The display is a twenty character by four line LCD (liquid crystal display). Available for around £6. A couple of quid more gets an add on board for this that allows two wire I2C communication with the Arduino, freeing up more pins on the Arduino for other things like warning LED outputs. The Arduino needs six analogue inputs for engine rev's, water temperature, oil pressure, voltage, fuel level and ambient light level. The ambient light level is measured by a light dependent resistor (LDR) and the aim is to use this to adjust the backlight for day/night conditions in the cockpit. The Arduino Uno board, the most common one used only has four analogue I/O pins available if you are using I2C to as this uses two of the six pins. For this reason the project uses the less common Leonardo board that I happened to have lying around, where I2C uses digital pins 2 and 3, leaving six analogue pins available. The whole thing is powered by a variable output power supply set to 5V that runs on the boat 12V. This can hopefully cope with the variable voltage from the batteries/alternator/charger/solar.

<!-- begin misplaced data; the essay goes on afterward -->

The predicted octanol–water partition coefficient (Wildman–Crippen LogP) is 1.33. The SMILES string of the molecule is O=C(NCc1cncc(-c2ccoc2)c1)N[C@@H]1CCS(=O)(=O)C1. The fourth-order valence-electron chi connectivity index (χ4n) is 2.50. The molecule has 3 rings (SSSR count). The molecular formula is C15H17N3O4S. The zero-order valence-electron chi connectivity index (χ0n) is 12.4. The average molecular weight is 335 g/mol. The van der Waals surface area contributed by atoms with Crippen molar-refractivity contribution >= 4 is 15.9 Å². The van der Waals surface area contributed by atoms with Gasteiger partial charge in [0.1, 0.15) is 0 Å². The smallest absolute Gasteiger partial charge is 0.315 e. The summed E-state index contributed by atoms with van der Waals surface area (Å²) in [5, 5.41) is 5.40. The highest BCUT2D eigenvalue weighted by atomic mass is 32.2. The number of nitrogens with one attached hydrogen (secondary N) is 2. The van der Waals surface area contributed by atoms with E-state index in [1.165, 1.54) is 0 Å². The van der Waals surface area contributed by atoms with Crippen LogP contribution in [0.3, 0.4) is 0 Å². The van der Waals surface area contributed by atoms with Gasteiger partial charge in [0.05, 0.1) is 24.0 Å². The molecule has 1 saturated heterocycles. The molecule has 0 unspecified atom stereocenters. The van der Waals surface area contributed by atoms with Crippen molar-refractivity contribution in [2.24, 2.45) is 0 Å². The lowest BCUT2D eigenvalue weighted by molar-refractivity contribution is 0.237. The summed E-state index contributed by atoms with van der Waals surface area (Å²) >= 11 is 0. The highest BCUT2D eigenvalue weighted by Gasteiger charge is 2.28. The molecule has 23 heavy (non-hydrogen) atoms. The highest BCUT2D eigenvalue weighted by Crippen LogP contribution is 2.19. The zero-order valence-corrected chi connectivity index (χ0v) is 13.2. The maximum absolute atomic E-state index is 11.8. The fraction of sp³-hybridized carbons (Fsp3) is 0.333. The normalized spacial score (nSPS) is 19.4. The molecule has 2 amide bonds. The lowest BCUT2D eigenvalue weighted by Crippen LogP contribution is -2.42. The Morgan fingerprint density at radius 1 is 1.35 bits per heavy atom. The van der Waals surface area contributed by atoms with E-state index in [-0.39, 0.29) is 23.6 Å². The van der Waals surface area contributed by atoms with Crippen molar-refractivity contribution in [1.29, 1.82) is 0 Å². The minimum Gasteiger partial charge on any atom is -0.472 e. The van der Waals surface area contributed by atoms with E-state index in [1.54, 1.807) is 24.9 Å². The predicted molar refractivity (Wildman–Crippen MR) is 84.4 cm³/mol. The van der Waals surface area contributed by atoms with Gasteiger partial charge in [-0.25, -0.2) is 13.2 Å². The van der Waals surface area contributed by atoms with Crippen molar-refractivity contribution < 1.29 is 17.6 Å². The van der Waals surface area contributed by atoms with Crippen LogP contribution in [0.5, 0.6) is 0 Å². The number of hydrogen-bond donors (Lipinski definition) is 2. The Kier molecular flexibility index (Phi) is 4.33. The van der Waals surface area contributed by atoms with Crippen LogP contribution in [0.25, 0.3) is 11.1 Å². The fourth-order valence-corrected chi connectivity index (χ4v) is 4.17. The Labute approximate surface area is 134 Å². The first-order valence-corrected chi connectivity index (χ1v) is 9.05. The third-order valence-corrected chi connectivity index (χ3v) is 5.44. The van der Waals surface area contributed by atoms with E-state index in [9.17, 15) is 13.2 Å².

So far the display has been set up on a breadboard and the sketch (program) is being developed. Voltage measures and displays correctly. Oil pressure and water temperature currently have placeholder calculations in the program, so what is displayed is rubbish. RPM still needs some work with the input rectification from the AC provided by the engine sender. Engine hours works and is stored in non volatile memory while the dash is powered off. The warning LED's seem to be working and the warning buzzer is working. Fuel level is there ready for when a new tank is installed in the boat with a built in sender.